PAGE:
Once the water subsided, with the collaboration of the diocese of Venice and the Università Ca’ Foscari, conservators began work on more than 2,400 square feet of Byzantine mosaics inside Santa Maria Assunta. With 1300+ years of earthquakes, floods and just plain salt marsh living, the bricks are subject to crumbling and the mortar is loose. In order to ensure the survival of the church and the mosaics attached to said walls, for every section of the mosaic that is conserved, the interior and exterior brick and stonework have to be stabilized at the same time.

When the team was examining the vault of the diaconicon chapel, they removed a small rectangle of the roof to look down inside and assess the stability of the vault. They saw some red paint and realized they had found frescoes that predated the construction of the high vault and mosaics in the early 11th century.

Two surviving narrative scenes can be distinguished, one on each side wall. With the help of palaeographical evidence from two fragmentary inscriptions, the archaeologist Diego Calaon and his team have dated the murals to the middle of the ninth century. The first wall painting, which survives in an especially damaged state, depicts a scene from the life of the fourth-century bishop St Martin of Tours (the inscription reads ‘[San]c[tu]s Martinus’). The scene from the life of the Virgin Mary (‘[M]ar[ia]’) on the opposite wall is in somewhat better condition. We can get a sense of the style of the master, who painted the face of the Virgin in a rough but expressive manner. Scholars have frequently argued that Venetian artists preferred other mediums to mural painting given the unfavourable climatic conditions. However, the wall paintings at Torcello suggest that the tradition of mural painting appeared early on in the Venetian lagoon.

They also offer a rare glimpse into the artistic development of the lagoon before it was completely dominated by Venice. Extensive archaeological research conducted over the last few decades in Comacchio, Altino, and Torcello has significantly advanced our understanding of the early economic development and the changing dynamics of power in the Adriatic. In the eighth and ninth centuries, the Venetian lagoon emerged as an important economic and commercial hub, with Byzantine and Carolingian agents competing for influence. Discussion of Torcello has tended to focus on its Byzantine connections, owing to the supposed foundation of Santa Maria Assunta by a Byzantine exarch and its 11th-century mosaics – but these wall paintings suggest that greater attention is due to Torcello’s connections with the Carolingian hinterland.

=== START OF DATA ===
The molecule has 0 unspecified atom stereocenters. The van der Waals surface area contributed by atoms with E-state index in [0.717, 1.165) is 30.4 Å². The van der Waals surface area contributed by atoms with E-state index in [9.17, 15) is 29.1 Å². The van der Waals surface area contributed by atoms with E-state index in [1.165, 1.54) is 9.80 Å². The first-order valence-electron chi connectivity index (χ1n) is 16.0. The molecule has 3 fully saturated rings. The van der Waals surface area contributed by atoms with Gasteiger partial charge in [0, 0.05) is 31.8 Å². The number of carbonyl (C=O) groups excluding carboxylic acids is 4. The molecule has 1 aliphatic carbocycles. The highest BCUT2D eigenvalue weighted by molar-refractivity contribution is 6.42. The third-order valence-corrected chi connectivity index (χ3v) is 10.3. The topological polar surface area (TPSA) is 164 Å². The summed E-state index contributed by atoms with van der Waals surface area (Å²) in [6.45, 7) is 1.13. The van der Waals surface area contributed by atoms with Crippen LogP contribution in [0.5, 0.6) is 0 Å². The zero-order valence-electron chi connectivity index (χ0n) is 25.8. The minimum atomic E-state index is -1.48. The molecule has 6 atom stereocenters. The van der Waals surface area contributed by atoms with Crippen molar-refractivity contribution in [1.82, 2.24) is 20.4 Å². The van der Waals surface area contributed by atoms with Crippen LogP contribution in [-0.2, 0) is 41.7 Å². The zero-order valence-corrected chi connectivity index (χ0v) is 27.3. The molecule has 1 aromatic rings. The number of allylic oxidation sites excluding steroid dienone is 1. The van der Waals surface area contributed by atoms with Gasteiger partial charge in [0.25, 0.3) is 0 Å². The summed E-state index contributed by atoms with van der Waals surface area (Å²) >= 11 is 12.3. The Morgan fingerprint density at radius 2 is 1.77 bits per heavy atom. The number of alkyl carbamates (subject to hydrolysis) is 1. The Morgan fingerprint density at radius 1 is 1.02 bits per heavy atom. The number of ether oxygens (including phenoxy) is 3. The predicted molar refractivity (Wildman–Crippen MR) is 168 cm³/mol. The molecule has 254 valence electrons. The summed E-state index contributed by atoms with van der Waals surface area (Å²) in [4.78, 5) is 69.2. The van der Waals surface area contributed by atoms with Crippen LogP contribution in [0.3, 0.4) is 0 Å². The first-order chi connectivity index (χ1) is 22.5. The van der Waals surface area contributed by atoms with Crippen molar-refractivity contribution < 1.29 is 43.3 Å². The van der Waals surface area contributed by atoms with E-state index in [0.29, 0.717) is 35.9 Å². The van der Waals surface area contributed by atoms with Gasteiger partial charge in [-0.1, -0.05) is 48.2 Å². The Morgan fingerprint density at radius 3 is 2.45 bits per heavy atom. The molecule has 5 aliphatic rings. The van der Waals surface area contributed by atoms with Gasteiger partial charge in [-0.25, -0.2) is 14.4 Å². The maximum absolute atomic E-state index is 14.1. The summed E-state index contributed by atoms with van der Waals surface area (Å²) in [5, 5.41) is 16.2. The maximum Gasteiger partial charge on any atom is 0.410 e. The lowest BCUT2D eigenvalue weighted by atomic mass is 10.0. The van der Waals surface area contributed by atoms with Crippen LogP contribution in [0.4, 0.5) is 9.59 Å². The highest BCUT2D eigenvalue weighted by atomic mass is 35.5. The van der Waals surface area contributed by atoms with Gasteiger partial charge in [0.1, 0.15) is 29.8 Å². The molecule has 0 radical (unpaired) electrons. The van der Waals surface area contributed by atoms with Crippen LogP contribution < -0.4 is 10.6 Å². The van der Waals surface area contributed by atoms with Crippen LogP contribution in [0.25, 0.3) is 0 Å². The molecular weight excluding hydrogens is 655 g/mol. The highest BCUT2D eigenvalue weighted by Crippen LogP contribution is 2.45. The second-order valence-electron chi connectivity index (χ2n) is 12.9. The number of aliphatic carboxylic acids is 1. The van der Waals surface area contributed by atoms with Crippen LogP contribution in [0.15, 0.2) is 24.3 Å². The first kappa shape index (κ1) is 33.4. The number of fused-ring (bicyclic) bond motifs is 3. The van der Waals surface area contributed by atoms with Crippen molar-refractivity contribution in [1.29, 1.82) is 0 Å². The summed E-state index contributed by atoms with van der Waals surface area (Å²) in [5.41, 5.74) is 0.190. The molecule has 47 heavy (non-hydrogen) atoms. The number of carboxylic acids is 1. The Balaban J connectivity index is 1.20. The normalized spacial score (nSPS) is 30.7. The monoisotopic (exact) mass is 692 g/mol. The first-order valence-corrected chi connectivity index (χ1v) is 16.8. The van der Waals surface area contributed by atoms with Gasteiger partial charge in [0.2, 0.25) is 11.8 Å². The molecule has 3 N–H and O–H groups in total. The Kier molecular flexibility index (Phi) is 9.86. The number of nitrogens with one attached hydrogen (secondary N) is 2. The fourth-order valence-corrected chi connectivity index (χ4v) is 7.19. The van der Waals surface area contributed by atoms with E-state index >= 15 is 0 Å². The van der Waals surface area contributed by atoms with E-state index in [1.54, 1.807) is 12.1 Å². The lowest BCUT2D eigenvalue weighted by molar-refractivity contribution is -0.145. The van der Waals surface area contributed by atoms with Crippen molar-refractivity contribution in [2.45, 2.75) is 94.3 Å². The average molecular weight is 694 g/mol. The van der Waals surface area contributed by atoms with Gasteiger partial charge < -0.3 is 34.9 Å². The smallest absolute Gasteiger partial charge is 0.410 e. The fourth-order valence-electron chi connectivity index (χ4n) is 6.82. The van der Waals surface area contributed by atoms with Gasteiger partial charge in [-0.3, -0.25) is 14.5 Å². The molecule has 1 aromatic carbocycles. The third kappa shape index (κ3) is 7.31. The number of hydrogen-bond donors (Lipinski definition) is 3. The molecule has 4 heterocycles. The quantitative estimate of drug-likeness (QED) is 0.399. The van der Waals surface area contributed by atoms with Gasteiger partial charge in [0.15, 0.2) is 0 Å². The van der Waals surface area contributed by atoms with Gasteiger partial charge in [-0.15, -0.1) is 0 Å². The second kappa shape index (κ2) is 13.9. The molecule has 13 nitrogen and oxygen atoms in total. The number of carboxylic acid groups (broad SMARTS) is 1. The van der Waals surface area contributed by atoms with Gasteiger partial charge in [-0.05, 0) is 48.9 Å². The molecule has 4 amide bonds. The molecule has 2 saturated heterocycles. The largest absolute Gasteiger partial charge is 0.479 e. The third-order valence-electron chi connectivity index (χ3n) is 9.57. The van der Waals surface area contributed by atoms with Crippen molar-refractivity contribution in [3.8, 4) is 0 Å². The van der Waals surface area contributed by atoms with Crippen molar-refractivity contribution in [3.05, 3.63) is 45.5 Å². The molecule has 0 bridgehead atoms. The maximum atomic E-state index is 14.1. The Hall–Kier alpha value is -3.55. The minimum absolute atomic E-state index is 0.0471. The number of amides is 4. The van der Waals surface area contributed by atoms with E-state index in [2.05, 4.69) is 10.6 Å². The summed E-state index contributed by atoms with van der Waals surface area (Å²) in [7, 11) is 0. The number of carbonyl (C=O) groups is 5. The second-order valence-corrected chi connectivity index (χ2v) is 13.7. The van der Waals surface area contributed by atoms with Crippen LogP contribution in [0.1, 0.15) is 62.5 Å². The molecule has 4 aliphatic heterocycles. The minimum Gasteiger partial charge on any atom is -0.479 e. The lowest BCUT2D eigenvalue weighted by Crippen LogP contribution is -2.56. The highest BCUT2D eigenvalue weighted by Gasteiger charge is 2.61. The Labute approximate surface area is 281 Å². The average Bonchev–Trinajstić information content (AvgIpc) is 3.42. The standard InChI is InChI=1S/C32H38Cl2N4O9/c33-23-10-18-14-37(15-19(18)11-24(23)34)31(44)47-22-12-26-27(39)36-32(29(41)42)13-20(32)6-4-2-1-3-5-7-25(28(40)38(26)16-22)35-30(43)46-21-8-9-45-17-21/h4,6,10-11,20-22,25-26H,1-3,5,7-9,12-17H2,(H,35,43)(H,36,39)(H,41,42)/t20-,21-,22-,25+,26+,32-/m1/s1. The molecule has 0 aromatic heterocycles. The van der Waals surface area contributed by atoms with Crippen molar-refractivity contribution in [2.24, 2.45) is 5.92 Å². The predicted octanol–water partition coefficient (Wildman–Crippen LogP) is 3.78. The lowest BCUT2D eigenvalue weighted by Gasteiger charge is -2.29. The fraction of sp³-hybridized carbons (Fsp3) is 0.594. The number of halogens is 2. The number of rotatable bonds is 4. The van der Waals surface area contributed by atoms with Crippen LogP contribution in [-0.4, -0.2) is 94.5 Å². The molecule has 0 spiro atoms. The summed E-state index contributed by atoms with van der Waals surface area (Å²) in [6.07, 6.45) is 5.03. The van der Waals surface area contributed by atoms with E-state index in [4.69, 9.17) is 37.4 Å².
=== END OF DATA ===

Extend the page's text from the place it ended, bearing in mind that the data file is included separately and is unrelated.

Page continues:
The fresco of St. Martin is culturally significant because it is one of the earliest representations of the saint (the earliest is in Ravenna and dates to the 6th century). It’s also a scene not often found in St. Martin iconography. There are two saints together, and since we know one is Martin, the other could be his mentor St. Hilary. It suggests the fresco could have been part of a cycle of scenes from the life of St. Martin.

In the Merovingian and Carolingian era St Martin’s cloak became an important symbol of power, serving as the royal military banner. The wall painting at Torcello might show us new ways to understand how the tendrils of Carolingian influence in the Venetian lagoon reached not only into the spheres of economics and politics, but also devotional networks.

The mural featuring the Virgin Mary may be an Annunciation. There is an unidentifiable figure to her left and a servant girl to her right.